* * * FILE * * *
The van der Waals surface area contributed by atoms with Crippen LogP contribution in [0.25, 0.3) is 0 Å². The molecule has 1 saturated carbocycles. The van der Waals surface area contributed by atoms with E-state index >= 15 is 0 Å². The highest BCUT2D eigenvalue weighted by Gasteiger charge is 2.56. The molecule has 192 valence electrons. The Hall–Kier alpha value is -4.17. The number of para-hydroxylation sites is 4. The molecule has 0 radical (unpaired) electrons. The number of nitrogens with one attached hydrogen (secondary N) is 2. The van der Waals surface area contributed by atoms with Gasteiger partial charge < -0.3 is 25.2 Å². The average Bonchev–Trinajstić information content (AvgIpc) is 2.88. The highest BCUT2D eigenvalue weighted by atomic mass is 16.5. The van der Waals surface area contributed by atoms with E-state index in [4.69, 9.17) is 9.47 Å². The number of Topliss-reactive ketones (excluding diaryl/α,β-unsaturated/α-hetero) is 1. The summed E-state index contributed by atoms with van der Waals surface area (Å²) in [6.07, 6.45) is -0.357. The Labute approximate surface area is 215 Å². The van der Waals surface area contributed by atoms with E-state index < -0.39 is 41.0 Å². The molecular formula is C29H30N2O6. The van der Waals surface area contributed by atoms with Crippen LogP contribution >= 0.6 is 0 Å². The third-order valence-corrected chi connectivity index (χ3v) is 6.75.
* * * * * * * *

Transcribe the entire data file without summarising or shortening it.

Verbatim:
The van der Waals surface area contributed by atoms with Crippen LogP contribution in [0.25, 0.3) is 0 Å². The molecule has 1 saturated carbocycles. The van der Waals surface area contributed by atoms with E-state index >= 15 is 0 Å². The highest BCUT2D eigenvalue weighted by Gasteiger charge is 2.56. The molecule has 192 valence electrons. The Hall–Kier alpha value is -4.17. The number of para-hydroxylation sites is 4. The molecule has 0 radical (unpaired) electrons. The number of nitrogens with one attached hydrogen (secondary N) is 2. The van der Waals surface area contributed by atoms with Gasteiger partial charge < -0.3 is 25.2 Å². The average Bonchev–Trinajstić information content (AvgIpc) is 2.88. The highest BCUT2D eigenvalue weighted by atomic mass is 16.5. The van der Waals surface area contributed by atoms with E-state index in [4.69, 9.17) is 9.47 Å². The number of Topliss-reactive ketones (excluding diaryl/α,β-unsaturated/α-hetero) is 1. The summed E-state index contributed by atoms with van der Waals surface area (Å²) in [6.07, 6.45) is -0.357. The Labute approximate surface area is 215 Å². The van der Waals surface area contributed by atoms with E-state index < -0.39 is 41.0 Å². The molecular formula is C29H30N2O6. The van der Waals surface area contributed by atoms with Crippen LogP contribution >= 0.6 is 0 Å². The third-order valence-corrected chi connectivity index (χ3v) is 6.75.